Chilean Twitter user faces jail after US officials disclose his identity
Rodrigo Ferrari, a Chilean blogger and lawyer, is being prosecuted for identity theft for operating a Twitter account mimicking billionaire businessman Andronico Luksic. Though the account's parodic intent was clear, Luksic's attorney filed a complaint alleging “usurpation of identity,” and Chilean prosecutors, invoking a Mutual Legal Assistance Treaty, asked the U.S. State Department to press Twitter to turn over the identity the account holder. Mr. Ferrari could face between 61 and 541 days in jail if convicted.
In a letter to Secretary of State John Kerry and Attorney General Eric Holder, PEN expressed concern about the disclosure of user information, which reportedly occurred without a formal subpoena from the court hearing the case, and pointed out that Mutual Legal Assistance Treaties allow countries to refuse to such requests in cases where the prosecutions are meant to suppress freedom of expression. Noting that promoting Internet freedom has been a top policy priority of the Obama Administration, PEN warns that “complying with the request for user information that led to the identification and prosecution of Mr. Ferrari undermines the principles that the State Department has worked in so many ways to advance.”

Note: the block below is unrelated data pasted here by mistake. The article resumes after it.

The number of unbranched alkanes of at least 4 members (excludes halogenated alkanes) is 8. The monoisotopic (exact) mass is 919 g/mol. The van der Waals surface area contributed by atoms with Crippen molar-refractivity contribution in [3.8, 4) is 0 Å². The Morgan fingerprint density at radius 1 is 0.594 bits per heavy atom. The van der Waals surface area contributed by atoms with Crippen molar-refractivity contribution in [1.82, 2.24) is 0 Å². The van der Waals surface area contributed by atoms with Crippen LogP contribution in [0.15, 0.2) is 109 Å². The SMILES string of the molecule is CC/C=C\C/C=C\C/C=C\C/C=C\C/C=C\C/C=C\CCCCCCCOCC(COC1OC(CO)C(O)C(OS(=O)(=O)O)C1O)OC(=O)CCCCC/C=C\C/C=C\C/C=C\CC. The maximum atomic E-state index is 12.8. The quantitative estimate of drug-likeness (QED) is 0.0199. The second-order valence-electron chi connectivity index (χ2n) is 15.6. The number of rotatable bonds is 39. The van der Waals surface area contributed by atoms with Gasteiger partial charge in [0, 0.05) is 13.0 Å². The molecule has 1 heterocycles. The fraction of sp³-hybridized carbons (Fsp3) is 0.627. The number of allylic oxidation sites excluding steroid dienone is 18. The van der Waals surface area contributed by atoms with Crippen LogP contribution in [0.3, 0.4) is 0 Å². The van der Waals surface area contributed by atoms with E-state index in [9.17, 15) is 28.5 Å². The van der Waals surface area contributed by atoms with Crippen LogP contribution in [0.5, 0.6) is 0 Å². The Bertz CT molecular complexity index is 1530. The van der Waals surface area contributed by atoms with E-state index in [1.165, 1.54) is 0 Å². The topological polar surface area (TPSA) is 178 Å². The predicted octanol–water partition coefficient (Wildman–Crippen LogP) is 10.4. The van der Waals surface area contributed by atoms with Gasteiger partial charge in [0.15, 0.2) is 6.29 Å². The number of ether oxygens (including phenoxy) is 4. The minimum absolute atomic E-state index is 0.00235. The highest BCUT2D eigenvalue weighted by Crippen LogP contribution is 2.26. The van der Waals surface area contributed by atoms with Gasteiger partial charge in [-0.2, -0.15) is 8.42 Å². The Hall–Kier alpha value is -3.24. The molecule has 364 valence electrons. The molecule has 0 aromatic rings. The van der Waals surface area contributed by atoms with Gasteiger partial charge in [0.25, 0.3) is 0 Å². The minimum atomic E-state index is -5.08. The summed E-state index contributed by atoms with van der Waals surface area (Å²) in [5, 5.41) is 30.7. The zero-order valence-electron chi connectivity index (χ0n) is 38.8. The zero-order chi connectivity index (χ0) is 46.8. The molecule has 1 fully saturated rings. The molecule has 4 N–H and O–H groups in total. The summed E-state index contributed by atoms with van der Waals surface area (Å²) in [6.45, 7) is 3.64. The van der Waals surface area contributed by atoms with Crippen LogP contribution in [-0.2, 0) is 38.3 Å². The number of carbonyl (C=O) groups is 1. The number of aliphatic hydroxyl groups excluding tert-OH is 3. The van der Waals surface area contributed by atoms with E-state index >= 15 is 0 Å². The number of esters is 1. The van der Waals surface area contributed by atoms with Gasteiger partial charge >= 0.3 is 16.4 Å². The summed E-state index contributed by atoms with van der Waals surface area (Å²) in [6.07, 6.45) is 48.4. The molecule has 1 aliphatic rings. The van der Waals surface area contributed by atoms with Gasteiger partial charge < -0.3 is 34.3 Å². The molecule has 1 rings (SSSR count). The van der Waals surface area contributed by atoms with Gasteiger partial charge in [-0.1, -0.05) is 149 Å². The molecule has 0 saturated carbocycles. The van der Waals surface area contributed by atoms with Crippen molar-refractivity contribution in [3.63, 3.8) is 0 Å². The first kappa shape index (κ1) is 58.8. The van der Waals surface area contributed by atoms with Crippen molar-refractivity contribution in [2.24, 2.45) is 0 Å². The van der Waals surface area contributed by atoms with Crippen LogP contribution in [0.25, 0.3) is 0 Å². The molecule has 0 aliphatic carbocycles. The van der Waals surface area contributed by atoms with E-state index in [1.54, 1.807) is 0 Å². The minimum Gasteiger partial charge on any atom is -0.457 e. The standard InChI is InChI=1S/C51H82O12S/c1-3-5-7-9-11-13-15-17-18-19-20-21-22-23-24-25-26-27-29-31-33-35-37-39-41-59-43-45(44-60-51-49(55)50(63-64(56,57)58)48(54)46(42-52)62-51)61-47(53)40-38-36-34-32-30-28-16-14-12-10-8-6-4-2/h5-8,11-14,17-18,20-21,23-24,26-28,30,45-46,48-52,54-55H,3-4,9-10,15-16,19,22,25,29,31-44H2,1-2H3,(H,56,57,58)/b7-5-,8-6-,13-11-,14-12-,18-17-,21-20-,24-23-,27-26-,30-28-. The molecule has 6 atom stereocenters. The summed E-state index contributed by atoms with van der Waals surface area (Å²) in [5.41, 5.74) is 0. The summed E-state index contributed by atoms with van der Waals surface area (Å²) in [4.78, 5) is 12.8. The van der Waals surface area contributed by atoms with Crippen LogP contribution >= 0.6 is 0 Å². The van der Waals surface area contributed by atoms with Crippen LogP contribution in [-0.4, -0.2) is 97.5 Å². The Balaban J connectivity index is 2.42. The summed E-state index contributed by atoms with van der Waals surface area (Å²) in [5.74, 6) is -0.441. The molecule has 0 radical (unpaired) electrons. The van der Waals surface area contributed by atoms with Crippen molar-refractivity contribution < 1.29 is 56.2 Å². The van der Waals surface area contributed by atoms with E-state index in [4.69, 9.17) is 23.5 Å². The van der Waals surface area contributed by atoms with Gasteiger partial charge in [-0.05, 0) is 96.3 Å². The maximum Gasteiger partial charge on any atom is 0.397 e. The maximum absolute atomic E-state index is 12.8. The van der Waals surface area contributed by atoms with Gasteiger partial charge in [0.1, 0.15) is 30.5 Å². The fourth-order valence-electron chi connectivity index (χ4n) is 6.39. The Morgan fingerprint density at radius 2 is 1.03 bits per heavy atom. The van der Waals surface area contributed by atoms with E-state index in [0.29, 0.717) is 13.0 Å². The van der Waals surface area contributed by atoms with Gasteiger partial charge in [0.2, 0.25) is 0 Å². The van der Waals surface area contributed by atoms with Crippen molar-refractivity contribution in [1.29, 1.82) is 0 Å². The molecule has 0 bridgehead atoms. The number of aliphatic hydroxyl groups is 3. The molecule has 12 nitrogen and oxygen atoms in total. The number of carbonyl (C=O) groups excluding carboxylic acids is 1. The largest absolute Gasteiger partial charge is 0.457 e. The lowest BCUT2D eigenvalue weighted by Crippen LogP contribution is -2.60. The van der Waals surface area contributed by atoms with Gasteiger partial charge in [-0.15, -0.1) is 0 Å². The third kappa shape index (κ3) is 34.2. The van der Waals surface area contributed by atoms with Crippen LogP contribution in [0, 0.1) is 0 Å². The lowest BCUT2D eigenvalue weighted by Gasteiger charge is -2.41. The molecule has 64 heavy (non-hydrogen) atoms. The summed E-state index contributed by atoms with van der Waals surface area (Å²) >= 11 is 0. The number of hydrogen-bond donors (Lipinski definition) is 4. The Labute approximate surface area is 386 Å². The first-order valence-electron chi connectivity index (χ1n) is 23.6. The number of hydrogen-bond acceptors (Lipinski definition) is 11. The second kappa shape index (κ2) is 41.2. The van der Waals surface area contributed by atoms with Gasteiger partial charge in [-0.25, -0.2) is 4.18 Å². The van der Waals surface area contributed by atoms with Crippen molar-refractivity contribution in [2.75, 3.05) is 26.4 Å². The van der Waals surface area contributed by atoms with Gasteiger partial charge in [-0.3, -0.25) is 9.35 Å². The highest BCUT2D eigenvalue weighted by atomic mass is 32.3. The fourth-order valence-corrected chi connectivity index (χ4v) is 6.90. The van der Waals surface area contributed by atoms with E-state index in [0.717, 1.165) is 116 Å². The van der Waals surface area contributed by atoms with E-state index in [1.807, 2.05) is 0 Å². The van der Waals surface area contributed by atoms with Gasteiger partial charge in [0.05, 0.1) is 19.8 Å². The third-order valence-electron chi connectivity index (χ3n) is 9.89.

PEN's letter requests information clarifying the involvement of the State Department and Justice Department in the disclosure of Mr. Ferrari's identity, as well as “information on how such requests are evaluated to ensure that information concerning digital media users is not divulged in cases with free expression implications.”